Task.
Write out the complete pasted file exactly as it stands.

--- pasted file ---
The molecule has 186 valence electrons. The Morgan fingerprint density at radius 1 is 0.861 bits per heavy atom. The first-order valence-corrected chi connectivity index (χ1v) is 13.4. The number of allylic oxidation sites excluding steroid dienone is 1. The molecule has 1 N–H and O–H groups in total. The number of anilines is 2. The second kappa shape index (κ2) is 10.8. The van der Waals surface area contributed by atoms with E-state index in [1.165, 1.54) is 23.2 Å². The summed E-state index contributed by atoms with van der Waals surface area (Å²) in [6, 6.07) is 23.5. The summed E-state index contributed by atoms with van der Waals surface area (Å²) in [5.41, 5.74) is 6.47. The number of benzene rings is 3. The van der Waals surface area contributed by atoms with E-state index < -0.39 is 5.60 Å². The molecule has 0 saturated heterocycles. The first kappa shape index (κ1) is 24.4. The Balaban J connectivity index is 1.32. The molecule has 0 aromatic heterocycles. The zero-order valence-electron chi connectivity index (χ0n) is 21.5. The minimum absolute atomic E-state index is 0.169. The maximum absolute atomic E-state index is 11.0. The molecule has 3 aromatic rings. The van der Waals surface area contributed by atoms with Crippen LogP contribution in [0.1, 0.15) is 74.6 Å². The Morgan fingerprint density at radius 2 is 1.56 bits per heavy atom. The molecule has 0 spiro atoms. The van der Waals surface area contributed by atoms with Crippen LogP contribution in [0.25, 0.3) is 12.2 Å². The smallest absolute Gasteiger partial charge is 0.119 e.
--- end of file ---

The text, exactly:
The molecule has 186 valence electrons. The Morgan fingerprint density at radius 1 is 0.861 bits per heavy atom. The first-order valence-corrected chi connectivity index (χ1v) is 13.4. The number of allylic oxidation sites excluding steroid dienone is 1. The molecule has 1 N–H and O–H groups in total. The number of anilines is 2. The second kappa shape index (κ2) is 10.8. The van der Waals surface area contributed by atoms with E-state index in [1.165, 1.54) is 23.2 Å². The summed E-state index contributed by atoms with van der Waals surface area (Å²) in [6, 6.07) is 23.5. The summed E-state index contributed by atoms with van der Waals surface area (Å²) in [5.41, 5.74) is 6.47. The number of benzene rings is 3. The van der Waals surface area contributed by atoms with E-state index < -0.39 is 5.60 Å². The molecule has 0 saturated heterocycles. The first kappa shape index (κ1) is 24.4. The Balaban J connectivity index is 1.32. The molecule has 0 aromatic heterocycles. The zero-order valence-electron chi connectivity index (χ0n) is 21.5. The minimum absolute atomic E-state index is 0.169. The maximum absolute atomic E-state index is 11.0. The molecule has 3 aromatic rings. The van der Waals surface area contributed by atoms with Crippen LogP contribution in [0.1, 0.15) is 74.6 Å². The Morgan fingerprint density at radius 2 is 1.56 bits per heavy atom. The molecule has 0 spiro atoms. The van der Waals surface area contributed by atoms with Crippen LogP contribution in [0.25, 0.3) is 12.2 Å². The smallest absolute Gasteiger partial charge is 0.119 e.